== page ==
Rob: Yes, the church movement I grew up in was very "low church" compared to even a low church Anglican congregation. However, my church growing up did teach me to pray in a deep and intentional way, something that isn't really taught in many churches today. I learned to focus my mind in a way that I could be present with God. The Anglican tradition creates this kind of space in its services, too. While it isn't spontaneous in the same way as what I grew up with, it still allows for the Holy Spirit to guide our thoughts through a structured service that becomes very meaningful.

Emily: What do you hope pastors and church leaders take away from your points about genuine community and spiritual disciplines? How should the studies you've presented inform the way church leaders minister to or guide their flocks?

Rob: Our connection to other people is an absolutely essential part of our spiritual life. We need churches that connect us to others, not ones that put on a show. Too often our churches are more geared toward attracting attendees than creating disciples. Smaller churches with better connections produce more active, engaged, committed Christians. They grow faster and have more converts. People who are more connected socially give more and volunteer more.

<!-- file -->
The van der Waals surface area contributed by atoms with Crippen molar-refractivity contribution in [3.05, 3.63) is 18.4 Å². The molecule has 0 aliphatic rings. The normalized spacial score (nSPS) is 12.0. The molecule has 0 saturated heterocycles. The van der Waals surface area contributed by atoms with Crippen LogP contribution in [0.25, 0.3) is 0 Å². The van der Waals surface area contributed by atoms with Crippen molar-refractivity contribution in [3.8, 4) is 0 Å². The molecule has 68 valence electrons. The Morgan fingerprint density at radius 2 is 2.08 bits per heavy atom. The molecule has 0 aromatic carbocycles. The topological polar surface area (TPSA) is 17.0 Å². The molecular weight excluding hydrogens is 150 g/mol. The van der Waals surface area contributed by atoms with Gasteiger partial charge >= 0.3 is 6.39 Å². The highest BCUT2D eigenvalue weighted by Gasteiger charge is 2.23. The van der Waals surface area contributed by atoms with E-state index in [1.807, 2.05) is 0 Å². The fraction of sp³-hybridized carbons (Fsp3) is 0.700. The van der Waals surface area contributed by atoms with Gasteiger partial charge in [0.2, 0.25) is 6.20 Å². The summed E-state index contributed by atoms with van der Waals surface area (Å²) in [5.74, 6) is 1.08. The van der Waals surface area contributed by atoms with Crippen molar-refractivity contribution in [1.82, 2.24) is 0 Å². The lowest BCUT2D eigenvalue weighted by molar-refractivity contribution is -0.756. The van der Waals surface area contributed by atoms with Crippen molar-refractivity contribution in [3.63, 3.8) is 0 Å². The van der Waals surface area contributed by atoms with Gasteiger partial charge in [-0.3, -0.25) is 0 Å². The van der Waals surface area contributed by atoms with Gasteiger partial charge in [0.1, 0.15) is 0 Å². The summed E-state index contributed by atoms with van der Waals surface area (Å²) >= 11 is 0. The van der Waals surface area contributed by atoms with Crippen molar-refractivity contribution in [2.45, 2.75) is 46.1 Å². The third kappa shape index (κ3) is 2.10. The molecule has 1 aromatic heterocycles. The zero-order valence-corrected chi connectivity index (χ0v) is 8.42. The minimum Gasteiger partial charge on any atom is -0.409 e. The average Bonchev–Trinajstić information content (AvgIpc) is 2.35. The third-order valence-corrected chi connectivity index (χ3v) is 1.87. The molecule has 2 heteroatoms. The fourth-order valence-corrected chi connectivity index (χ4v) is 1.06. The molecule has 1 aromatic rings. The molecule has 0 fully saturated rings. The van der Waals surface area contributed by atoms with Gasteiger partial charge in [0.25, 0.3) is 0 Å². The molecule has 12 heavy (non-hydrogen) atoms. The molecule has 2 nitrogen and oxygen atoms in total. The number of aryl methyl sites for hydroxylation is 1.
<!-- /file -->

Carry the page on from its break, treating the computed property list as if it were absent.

If you enjoyed Rob's insights here, be sure to check out What Your Body Knows About God, as well as Rob’s first book, The Art of Dying. For a chance to win your very own copy, comment below to be entered in my drawing! Unlike most of my ways to lure traffic to the blog, this give-away is open to anyone in the continental U.S. :)


  1. Great interview. I read Rob's The Art of Dying, which was excellent, and I can't wait to read this next book.

  2. Very cool! I know how important it is to pray, but sometimes we need the stats and figures on it to actually put legs on our desires. Thanks, Rob, for writing this, and thanks Emily for sharing the news! I am definitely interested in this book.

  3. I heard Rob talk about what he learned, in our chapel at World Vision here today, and was riveted. The potential applications of this understanding to humanitarian work, to organizational psychology, and to our own personal relationships with God are mind-blogging.